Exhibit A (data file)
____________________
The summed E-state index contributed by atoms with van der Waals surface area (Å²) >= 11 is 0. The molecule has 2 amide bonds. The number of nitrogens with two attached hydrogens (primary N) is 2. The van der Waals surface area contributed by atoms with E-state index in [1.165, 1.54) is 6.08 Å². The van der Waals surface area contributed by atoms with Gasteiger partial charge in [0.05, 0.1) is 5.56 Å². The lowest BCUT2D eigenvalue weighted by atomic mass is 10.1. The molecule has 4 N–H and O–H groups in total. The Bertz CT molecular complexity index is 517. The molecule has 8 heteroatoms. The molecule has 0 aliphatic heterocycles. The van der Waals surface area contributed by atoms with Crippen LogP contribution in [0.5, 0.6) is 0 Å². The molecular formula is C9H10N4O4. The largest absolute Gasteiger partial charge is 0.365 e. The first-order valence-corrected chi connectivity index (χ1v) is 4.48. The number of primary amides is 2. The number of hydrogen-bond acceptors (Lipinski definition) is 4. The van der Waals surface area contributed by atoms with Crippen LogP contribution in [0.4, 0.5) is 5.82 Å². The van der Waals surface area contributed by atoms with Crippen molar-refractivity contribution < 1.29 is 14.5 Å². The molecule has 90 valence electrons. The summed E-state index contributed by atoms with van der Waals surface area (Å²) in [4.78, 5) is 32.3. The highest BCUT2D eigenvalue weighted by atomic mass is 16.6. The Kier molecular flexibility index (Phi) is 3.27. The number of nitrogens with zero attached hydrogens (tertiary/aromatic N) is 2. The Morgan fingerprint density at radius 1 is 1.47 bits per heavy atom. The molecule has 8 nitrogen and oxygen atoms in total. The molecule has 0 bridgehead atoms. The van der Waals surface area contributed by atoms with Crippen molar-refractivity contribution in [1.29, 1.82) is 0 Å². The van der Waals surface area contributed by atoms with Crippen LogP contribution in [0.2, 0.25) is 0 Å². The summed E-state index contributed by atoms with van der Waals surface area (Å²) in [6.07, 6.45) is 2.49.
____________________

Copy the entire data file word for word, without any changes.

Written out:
The summed E-state index contributed by atoms with van der Waals surface area (Å²) >= 11 is 0. The molecule has 2 amide bonds. The number of nitrogens with two attached hydrogens (primary N) is 2. The van der Waals surface area contributed by atoms with E-state index in [1.165, 1.54) is 6.08 Å². The van der Waals surface area contributed by atoms with Gasteiger partial charge in [0.05, 0.1) is 5.56 Å². The lowest BCUT2D eigenvalue weighted by atomic mass is 10.1. The molecule has 4 N–H and O–H groups in total. The Bertz CT molecular complexity index is 517. The molecule has 8 heteroatoms. The molecule has 0 aliphatic heterocycles. The van der Waals surface area contributed by atoms with Crippen LogP contribution in [0.5, 0.6) is 0 Å². The molecular formula is C9H10N4O4. The largest absolute Gasteiger partial charge is 0.365 e. The first-order valence-corrected chi connectivity index (χ1v) is 4.48. The number of primary amides is 2. The number of hydrogen-bond acceptors (Lipinski definition) is 4. The van der Waals surface area contributed by atoms with Crippen LogP contribution in [0.4, 0.5) is 5.82 Å². The van der Waals surface area contributed by atoms with Crippen molar-refractivity contribution < 1.29 is 14.5 Å². The molecule has 90 valence electrons. The summed E-state index contributed by atoms with van der Waals surface area (Å²) in [4.78, 5) is 32.3. The highest BCUT2D eigenvalue weighted by atomic mass is 16.6. The Kier molecular flexibility index (Phi) is 3.27. The number of nitrogens with zero attached hydrogens (tertiary/aromatic N) is 2. The Morgan fingerprint density at radius 1 is 1.47 bits per heavy atom. The molecule has 8 nitrogen and oxygen atoms in total. The molecule has 0 bridgehead atoms. The van der Waals surface area contributed by atoms with Crippen molar-refractivity contribution in [1.29, 1.82) is 0 Å². The van der Waals surface area contributed by atoms with Crippen LogP contribution in [0.2, 0.25) is 0 Å². The summed E-state index contributed by atoms with van der Waals surface area (Å²) in [6.07, 6.45) is 2.49.